Monday, September 28, 2020

Celebrate Autumn with Wendy McClure's Adorable 'It's a Pumpkin!'

We're almost to October, that glorious time of year when pumpkin spice fills the air and we embrace all things gourdlike. Well, at least I do. Can't get enough of them—pumpkins on the porch, gnarly goosenecks on the coffee table, acorn squash in the oven. Gourdgeous! That's why I fell madly in love with Wendy McClure's adorable new picture book It's a Pumpkin! (Albert Whitman, September 2020),  whimsically illustrated by Kate Kronreif, where the characters explore the many uses of these seasonal wonders.

As both an editor and a writer, Wendy is a familiar face to Chicago writers—and beyond. A dynamic member of the Chicago writing community, she can be found speaking at conferences and workshops and always willing to share her expertise with both aspiring and established authors. Aside from her picture books, Wendy is also the author of the middle-grade historical fiction series Wanderville (Razorbill, 2014, 2015, 2016); is an authority of all things Laura Ingalls Wilder, as demonstrated in her award-winning nonfiction The Wilder Life: My Adventures in the Lost World of Little House on the Prairie (Riverhead Books, 2012); and author of memoirs for adults.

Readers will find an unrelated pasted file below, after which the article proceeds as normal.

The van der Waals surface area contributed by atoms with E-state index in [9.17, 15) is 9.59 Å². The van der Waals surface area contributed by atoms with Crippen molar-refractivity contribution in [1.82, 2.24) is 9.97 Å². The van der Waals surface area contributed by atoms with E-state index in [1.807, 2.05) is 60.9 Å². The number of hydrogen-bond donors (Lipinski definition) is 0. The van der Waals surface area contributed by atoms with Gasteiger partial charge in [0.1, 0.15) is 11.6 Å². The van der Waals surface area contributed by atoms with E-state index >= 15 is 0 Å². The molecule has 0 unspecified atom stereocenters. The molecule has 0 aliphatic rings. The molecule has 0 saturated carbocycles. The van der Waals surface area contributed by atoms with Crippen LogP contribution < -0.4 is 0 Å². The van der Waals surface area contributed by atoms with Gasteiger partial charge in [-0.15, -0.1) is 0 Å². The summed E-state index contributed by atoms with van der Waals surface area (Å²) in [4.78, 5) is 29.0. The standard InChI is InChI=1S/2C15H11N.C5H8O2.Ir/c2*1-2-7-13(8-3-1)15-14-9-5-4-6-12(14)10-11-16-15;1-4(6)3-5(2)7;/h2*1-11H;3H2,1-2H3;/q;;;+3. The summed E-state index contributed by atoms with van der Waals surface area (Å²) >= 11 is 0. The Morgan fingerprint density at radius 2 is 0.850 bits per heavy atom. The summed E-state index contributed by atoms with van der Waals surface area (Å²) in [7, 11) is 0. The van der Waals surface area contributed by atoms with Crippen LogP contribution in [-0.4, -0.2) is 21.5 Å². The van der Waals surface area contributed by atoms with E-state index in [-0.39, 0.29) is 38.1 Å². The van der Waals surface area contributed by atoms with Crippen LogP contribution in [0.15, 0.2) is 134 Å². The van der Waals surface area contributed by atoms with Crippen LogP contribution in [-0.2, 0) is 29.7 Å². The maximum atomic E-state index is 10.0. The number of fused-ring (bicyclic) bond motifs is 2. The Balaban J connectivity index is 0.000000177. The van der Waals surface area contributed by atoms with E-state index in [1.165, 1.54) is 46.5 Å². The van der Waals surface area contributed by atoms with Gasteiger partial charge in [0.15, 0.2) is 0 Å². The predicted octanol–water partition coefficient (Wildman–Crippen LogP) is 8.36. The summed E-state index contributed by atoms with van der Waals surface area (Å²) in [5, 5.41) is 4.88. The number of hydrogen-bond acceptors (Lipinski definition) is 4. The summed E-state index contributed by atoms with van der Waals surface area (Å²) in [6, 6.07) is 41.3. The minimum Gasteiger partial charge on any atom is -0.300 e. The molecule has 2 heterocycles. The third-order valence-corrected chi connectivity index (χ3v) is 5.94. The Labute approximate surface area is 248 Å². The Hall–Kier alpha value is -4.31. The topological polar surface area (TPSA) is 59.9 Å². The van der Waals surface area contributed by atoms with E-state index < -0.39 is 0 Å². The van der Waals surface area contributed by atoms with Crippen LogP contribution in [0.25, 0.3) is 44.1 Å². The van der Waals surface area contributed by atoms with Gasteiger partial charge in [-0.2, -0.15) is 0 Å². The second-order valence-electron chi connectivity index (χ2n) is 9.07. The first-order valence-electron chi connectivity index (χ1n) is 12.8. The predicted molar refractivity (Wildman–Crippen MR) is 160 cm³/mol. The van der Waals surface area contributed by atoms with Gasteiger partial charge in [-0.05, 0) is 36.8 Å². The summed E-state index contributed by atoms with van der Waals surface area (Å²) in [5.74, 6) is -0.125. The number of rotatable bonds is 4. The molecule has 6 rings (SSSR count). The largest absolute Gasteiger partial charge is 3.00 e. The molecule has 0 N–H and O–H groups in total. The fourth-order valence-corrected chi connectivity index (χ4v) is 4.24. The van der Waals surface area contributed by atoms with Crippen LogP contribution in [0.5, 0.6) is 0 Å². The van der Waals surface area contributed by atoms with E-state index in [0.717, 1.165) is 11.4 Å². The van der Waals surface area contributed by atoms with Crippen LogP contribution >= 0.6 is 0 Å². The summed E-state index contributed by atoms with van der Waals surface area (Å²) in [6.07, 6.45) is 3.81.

Enter here for a chance to win Wendy McClure's It's a Pumpkin!

QUESTION: This story is delightful, and it's easy to imagine a classroom of kindergartners exploring the many things THEY can do with a pumpkin. Did the idea come to you fully formed? What was your process like in getting this story down?

WENDY MCCLURE: It was an idea that popped into my head around midday at work about a year ago. I was thinking about all our uses for pumpkins in the fall, and how different all these things are, and that Thoreau quote, “I’d rather sit on a pumpkin than a velvet stool,” was bouncing around in there too. At some point dialogue was starting to come to me, so I typed a few notes into a document and saved it. When I got home, I started writing. I had to stop and start over after a couple hundred words in order to get the pacing right, but then I had a draft that night. It’s almost never that fast!

Q: As an editor, you have to think both visually like an illustrator AND about the narrative like an author. Did you wear both hats as you wrote It's a Pumpkin?

WM: I did not! Somehow it did not even occur to me to put that other hat on. I left the pagination up to my editor, Christina Pulles. When Whitman did the illustrator search, I did have a couple thoughts about what the art style should be—I wanted great color, an immersive world, a certain sweetness, but a touch of humor too—and I may have used my editor brain in figuring that out. And when I was shown Kate’s samples I was thrilled. Otherwise, though, I enjoyed staying on the author end of things—less stuff to think about!  

Q: It's pumpkin-spice season. Are you all in?

WM: Yes. Give me the tea, the butter, the beer, the bread! I just saw a 6-pack of canned organic pumpkin at Costco and I BET I can find a way to use them all before the year is out. I’ll keep you posted!

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